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Key findings from stakeholders


  • Energy efficiency, alternative modes of transport and alternative fuels need to be the focus.
  • Recognition of the importance of nature-based solutions, which should go beyond just tree planting.
  • Interventions should not just be technological – behaviour change is key.
  • There are existing commitments around net zero, and varying degrees of implementation that should be included.

Jobs and Skills:

  • Engagement and alignment between educational institutions and employment providers is key.
  • The partnerships and delivery mechanisms are already in place.
  • Low carbon jobs and skills is still in its infancy with limited confidence and understanding of what the ‘Green Recovery’ actually means in terms of jobs and skills.
  • Renewable energy and automotive skills perceived as most important, by most respondents.

Delivery Mechanisms:

  • Integration and alignment across the region is vital – we all have a role.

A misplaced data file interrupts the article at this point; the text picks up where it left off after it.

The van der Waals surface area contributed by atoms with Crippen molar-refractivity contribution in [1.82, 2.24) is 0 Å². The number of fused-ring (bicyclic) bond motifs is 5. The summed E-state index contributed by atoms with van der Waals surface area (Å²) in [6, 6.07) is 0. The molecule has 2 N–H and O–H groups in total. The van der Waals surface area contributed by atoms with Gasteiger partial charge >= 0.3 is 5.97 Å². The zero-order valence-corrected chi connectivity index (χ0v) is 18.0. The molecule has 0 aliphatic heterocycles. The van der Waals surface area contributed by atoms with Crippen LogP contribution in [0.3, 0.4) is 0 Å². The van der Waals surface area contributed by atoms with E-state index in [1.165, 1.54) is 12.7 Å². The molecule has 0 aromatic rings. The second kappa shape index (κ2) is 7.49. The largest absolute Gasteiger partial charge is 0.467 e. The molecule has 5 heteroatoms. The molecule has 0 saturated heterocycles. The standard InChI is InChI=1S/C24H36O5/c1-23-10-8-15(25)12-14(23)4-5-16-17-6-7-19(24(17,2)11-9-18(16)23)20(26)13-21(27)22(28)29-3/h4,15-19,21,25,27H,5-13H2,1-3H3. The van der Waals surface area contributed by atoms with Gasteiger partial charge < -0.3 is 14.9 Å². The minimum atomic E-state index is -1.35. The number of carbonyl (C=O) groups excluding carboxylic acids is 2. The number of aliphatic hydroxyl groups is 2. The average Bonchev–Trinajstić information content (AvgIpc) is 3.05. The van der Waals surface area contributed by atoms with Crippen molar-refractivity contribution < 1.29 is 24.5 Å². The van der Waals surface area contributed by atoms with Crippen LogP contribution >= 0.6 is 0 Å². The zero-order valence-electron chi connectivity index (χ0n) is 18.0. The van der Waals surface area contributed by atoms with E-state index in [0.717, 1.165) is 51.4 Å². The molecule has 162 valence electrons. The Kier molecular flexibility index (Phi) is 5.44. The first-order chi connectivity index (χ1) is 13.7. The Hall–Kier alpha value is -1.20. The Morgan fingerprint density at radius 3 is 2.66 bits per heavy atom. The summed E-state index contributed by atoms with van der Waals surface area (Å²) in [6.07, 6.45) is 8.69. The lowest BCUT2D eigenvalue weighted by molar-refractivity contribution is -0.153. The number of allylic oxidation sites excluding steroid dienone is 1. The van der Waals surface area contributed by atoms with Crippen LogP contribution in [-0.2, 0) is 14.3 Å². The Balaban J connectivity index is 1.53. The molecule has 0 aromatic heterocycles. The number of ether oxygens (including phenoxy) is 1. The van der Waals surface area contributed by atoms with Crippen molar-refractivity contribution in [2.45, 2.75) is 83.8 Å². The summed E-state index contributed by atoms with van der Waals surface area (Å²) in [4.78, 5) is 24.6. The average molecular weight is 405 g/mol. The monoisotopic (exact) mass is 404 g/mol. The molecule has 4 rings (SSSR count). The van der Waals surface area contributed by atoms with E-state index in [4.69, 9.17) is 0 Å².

• Local authorities need to have a central role in delivering and supporting private organisations.
  • Importance of having a regional approach with the West Midlands Combined Authority.
  • Engagement and collaboration with suppliers and wider industry seen as key to delivery.
  • Behaviour change and acceptability of interventions and how they are delivered is important.
  • There is a need for support through the planning system and consistent policy on land us.


  • Main barriers – access to finance & funding structure, followed by regional powers & infrastructure.
  • Clear structures and avenues for funding for each intervention would instil confidence.
  • There is a need for national grid to be able support energy efficient transitions.
  • The plan needs to include real costs, practicalities, accessible funding options and constraints.
  • Concerns were raised around paybacks and how much time these might take to be realised.